…all of which is great. All styles present and accounted for, folded together on a stately tracklist that, for all its occasional lapses in energy, does an excellent job of emphasising the commonalities between these eight tracks to the point that their distinctions register as nuances within a holistic product. It's a solid album by anyone's standards, and a real testament to Four Tet's unassuming mastery that he folds such a range of stylings together without any individual one going out of its way to announce itself as such (we'll forgive the geetar). Put it on at practically any given time and place, and it will find a way to subtly augment your day without compromising it; show it to any acquaintance, and watch their opinion of your taste and judgement creep marginally upwards.

However, I feel in my guts that anything I have to say about this record and its many positives is more acknowledgement than full-tilt praise: for all its proficiency and nourishing background aptitude, Three reminds me why I ultimately didn't initially fall in love with Four Tet, why it's rare to find anyone with outright strong opinions on him despite the position of universal affection he occupies within the electronic community, and why the great respect I've accrued from trawling his discography is more admiration for the versatility of his craft than the real imprint of any single piece of his music. Three is competent enough to reinforce all of this both for better and for worse: its production is spotless and its palette as accessible as one could ask, and when I feel this or that of its tracks is lacking (we'll take the rather perfunctory melodic frittering of "Storm Crystals" as a case-in-point here), I struggle to point out exactly what it needs more of. The closest I can get for what's holding Three back is some measure of the fragility and subtle suggestion of tenderness that make New Energy such an enduring highlight of his discography – this album feels densely saturated and occasionally a little leaden in its pacing, where New Energy and even Sixteen Oceans were more often prepared to pare their tracks back to the bare minimum and allow the strength of their central motifs or tones to speak for themselves.

And yet, this is just tangential to why Three doesn't carry itself as the cut-and-dry stellar record it almost convinced me into viewing it as: to cut to the heart of things in rather ungracious terms, its impact is too modest and its aptitude for mood music too diffuse. Naysayers of 'background music' would likely defend it as too intricately textured to qualify as such while secretly admitting to themselves that the album's appeal rests on the minimal demands made of their attention by the leisurely, cyclical development of each piece – and on the other hand, those quite happy to accept atmospherically profuse 'background music' as exactly that may quickly reach the limit to their satisfaction with Three's unwavering insistence on room temperature chillout. Which is fine. I'm sure it will make an excellent talking point.




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user ratings (63)
3.7
great

Comments:Add a Comment 
JohnnyoftheWell
Staff Reviewer
March 21st 2024


60206 Comments

Album Rating: 3.5

this is late / it spent too much time in the oven / i have a cold (dramatic) / this is not nearly as good a discourse-album as Four Tet is a discourse-album / will doubtless end up feeling strangely essential to 2024 despite not being a highlight / good record

Pikazilla
March 21st 2024


29713 Comments

Album Rating: 4.0

confusing album title

botb
March 21st 2024


17765 Comments


Heard really good thing about this from a coworker, will probably check eventually

Demon of the Fall
March 21st 2024


33540 Comments

Album Rating: 3.5

Yeah, it’s here! Will read shortly.

v good album, probably not amongst his best but pretty smooth / unobtrusive for a guy who does a lot of shit-throwing hodgepodge with regards to quality control

The beats are present and that’s a +++

jrlikestodance
March 21st 2024


288 Comments

Album Rating: 4.0

Nice review! I'm finding this to be my favorite Four Tet album since Pink but time will tell if that holds true. I do agree with the point that his discography isn't maintaining his admiration or relevancy. I find his DJ sets and live albums much more engaging personally as that is where I think he truly shines. The Alexandria Palace live album from last year is worth checking out if you haven't already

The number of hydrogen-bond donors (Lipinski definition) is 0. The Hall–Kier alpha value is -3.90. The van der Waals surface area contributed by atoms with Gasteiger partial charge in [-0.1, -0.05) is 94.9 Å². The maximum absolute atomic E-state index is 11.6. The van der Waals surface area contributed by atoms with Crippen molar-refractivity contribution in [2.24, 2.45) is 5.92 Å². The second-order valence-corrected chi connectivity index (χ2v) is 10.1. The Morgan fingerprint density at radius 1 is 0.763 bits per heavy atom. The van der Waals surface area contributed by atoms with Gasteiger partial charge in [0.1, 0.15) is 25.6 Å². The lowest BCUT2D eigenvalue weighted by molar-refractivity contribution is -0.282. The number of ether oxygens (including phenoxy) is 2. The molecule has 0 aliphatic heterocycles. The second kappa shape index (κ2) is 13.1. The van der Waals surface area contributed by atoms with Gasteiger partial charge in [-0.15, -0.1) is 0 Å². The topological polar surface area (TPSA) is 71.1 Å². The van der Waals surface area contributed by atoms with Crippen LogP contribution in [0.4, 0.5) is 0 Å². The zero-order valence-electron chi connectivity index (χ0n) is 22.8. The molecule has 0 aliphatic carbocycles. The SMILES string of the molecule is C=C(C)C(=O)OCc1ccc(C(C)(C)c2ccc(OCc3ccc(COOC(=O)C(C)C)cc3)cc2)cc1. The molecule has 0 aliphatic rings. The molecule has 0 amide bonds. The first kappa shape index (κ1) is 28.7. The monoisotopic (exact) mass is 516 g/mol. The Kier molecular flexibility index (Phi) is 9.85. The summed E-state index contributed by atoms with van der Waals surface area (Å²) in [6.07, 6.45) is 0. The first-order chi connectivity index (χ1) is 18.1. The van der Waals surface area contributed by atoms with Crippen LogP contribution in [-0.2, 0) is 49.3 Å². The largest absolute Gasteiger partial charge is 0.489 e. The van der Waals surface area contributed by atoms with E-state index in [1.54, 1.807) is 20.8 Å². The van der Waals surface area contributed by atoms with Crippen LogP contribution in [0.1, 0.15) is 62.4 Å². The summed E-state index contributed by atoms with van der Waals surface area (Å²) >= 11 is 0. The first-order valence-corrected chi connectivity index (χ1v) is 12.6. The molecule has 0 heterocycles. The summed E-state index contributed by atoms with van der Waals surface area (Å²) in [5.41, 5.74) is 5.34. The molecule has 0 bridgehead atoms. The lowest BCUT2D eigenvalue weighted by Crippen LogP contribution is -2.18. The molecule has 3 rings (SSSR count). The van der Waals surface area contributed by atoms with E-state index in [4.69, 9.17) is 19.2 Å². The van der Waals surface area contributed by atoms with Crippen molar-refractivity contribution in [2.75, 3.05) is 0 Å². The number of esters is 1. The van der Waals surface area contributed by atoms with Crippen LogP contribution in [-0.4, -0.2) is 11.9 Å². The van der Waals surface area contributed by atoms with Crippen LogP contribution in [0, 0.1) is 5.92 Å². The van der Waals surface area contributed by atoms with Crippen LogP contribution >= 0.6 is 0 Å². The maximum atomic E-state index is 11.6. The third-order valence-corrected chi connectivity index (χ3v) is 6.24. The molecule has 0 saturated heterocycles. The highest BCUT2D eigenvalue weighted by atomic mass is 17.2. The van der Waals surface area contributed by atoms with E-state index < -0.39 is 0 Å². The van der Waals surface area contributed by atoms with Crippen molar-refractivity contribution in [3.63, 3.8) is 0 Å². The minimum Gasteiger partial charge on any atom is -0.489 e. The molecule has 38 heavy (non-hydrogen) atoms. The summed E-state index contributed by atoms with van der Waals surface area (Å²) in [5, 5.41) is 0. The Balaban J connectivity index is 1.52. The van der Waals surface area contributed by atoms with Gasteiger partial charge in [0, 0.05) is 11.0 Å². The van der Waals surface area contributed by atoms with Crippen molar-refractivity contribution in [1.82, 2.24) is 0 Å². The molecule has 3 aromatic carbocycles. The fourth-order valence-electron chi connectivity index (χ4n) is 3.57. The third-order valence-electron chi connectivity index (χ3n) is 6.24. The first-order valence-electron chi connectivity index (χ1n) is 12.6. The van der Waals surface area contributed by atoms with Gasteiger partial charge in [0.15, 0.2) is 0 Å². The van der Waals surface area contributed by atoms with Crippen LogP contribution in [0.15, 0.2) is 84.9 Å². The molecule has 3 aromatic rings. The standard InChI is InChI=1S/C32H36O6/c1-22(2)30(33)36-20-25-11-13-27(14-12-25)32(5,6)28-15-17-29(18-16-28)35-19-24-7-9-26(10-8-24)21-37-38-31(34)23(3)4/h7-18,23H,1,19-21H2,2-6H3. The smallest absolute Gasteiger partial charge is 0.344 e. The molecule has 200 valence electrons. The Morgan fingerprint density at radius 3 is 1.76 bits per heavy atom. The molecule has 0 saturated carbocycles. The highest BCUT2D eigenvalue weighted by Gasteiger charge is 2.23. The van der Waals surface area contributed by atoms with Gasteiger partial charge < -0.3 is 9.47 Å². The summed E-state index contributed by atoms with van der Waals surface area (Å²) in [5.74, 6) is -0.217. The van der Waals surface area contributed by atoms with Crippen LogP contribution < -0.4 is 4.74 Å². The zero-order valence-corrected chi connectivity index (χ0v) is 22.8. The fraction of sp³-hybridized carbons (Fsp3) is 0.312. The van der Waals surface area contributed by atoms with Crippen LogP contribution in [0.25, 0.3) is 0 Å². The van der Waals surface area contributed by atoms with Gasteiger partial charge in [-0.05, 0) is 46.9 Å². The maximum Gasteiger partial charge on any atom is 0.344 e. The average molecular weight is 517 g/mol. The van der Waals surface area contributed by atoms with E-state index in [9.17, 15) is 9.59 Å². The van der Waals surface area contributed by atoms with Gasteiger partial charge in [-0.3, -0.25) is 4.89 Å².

bighubbabuddha
March 21st 2024


481 Comments

Album Rating: 4.0

Three Drums is my SOTY so far. nice review

JohnnyoftheWell
Staff Reviewer
March 21st 2024


60206 Comments

Album Rating: 3.5

cheers gang

does a lot of shit-throwing hodgepodge with regards to quality control

^I don't think this is that fair tbh outside of Everything Ecstatic, Beautiful Rewind and ig Sixteen Oceans (all of which offset this slightly with the occasional striking highlight). the more common Four Tet bugbear for me is sloppy pacing, lethargic energy levels and a blurry line between the bland and the beautiful, which runs through almost all his 'best' albums and this one

The Alexandria Palace live album from last year is worth checking out if you haven't already

oh no! will peep this at some point, cheers. may also do a full discog ranking to round off the pre-release binge I've been on lol

Pikazilla
March 21st 2024


29713 Comments

Album Rating: 4.0

my only pet peeve with some of four tet's output is that sometimes it sounds like yoga class music

mindleviticus
March 21st 2024


10484 Comments


easily his best in recent years

AmericanFlagAsh
March 21st 2024


13200 Comments

Album Rating: 4.0

Agreed about him being always praised but never really LOVED

This is an excellent, beautiful album, but will I come back to it many times? Probably not, but still appreciate it.

bloc
March 21st 2024


69925 Comments


Haven't heard all his albums, but this is by far the best I've heard

Pikazilla
March 21st 2024


29713 Comments

Album Rating: 4.0

pause is the best one imo

gabba
March 21st 2024


777 Comments

Album Rating: 3.0

This is good, but “Rounds” is another dimension, magical, would even happily do yoga to it. Maybe I’m not the only one still searching for that sound in his new releases? It sometimes gets close, but never really there.

Pikazilla
March 21st 2024


29713 Comments

Album Rating: 4.0

gabba strop trolling

Mort.
March 21st 2024


25062 Comments


big tet
small tet
cardboard tet

Pikazilla
March 21st 2024


29713 Comments

Album Rating: 4.0

what about mort tet

AmericanFlagAsh
March 21st 2024


13200 Comments

Album Rating: 4.0

Three Tet

Mort.
March 21st 2024


25062 Comments


tet a tet

tet tac toe

Pikazilla
March 21st 2024


29713 Comments

Album Rating: 4.0

tit for tet

Demon of the Fall
March 21st 2024


33540 Comments

Album Rating: 3.5

I would like to clarify my earlier claims by saying ‘a lot’ was a massive exaggeration, lol

4tet has some tendency to drop immersion-breaking cuts into otherwise vibe-rich efforts. Having said that, everything I’ve heard from this guy is a winner on the whole